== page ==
Can I say the entire Unhallowed Arts program? It was so amazing to have a festival (a monstrosity!) that encompassed institutions, ARIs (artist run initiatives), performance, experimental and visual art, and cutting-edge science and humanities research.
Nationally, the (slowly…) increasing number of ARIs that are now able to offer artist fees to exhibiting artists. I hope that a Perth ARI is soon able to access funding that will allow them to pay artists on a regular basis too!
Locally, it would be hugely biased of me* to say the opening of a new ARI in Perth’s CBD… but seeing a few more spaces opening up as exhibition venues has been heartening. I’m thinking of venues such as Old Customs House and the Lobby as well as Cool Change Contemporaryhere!
* Miranda is a co-director of Cool Change Contemporary.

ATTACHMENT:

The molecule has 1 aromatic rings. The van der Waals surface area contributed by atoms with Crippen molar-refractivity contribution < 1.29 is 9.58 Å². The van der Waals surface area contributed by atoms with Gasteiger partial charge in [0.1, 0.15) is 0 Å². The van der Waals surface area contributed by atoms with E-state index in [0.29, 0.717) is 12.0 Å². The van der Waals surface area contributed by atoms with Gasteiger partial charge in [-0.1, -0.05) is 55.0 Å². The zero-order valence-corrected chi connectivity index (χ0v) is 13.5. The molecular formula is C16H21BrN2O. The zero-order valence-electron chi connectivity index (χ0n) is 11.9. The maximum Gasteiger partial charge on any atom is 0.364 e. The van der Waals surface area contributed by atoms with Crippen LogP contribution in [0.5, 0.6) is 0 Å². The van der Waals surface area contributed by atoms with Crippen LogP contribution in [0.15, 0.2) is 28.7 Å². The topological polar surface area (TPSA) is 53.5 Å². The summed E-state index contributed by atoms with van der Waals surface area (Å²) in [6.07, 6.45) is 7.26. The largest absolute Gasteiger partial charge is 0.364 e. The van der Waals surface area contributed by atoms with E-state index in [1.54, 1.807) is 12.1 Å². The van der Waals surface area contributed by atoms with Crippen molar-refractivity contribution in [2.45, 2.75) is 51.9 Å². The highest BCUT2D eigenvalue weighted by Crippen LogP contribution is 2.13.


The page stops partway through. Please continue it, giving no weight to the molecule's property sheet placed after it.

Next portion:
The renaming of the Fringe World Pleasure Gardens to include a certain company’s name has been a recent reminder for me of the huge amounts of money that oil and gas companies give to the arts, and how they use the arts to appear “progressive” whilst contributing hugely towards climate change, making no effort to reduce emissions and paying very little tax. Of course it’s not news that this happens and that all our arts institutions rely on this source of funding in lieu of adequate governmental funding, but it’s been increasingly on my mind, and something that I think will require a reckoning amongst us artists and arts professionals – we are all implicated.
Looking forward to… “Cassils” @ PICA, as part of Perth Festival “Love, Displaced” @ Lawrence Wilson Art Gallery, as part of Perth Festival The Violent Years@ The Blue Room Theatre Summer Nights, as part of Fringe World